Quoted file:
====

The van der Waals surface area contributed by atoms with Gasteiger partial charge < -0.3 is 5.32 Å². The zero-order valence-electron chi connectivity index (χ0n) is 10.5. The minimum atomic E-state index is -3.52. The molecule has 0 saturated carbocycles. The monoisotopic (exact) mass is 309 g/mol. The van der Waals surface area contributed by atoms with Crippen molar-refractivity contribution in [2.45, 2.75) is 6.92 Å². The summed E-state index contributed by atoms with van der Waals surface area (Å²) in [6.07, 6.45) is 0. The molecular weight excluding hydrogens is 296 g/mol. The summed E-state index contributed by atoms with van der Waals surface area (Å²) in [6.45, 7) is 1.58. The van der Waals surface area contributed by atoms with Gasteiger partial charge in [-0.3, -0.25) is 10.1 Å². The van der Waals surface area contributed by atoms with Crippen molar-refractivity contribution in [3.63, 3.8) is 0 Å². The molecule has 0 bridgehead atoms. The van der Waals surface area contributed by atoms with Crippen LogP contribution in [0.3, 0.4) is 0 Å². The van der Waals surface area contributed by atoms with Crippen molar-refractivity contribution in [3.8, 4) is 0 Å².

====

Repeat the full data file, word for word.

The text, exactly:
The van der Waals surface area contributed by atoms with Gasteiger partial charge < -0.3 is 5.32 Å². The zero-order valence-electron chi connectivity index (χ0n) is 10.5. The minimum atomic E-state index is -3.52. The molecule has 0 saturated carbocycles. The monoisotopic (exact) mass is 309 g/mol. The van der Waals surface area contributed by atoms with Crippen molar-refractivity contribution in [2.45, 2.75) is 6.92 Å². The summed E-state index contributed by atoms with van der Waals surface area (Å²) in [6.07, 6.45) is 0. The molecular weight excluding hydrogens is 296 g/mol. The summed E-state index contributed by atoms with van der Waals surface area (Å²) in [6.45, 7) is 1.58. The van der Waals surface area contributed by atoms with Gasteiger partial charge in [-0.3, -0.25) is 10.1 Å². The van der Waals surface area contributed by atoms with Crippen molar-refractivity contribution in [3.63, 3.8) is 0 Å². The molecule has 0 bridgehead atoms. The van der Waals surface area contributed by atoms with Crippen LogP contribution in [0.3, 0.4) is 0 Å². The van der Waals surface area contributed by atoms with Crippen molar-refractivity contribution in [3.8, 4) is 0 Å².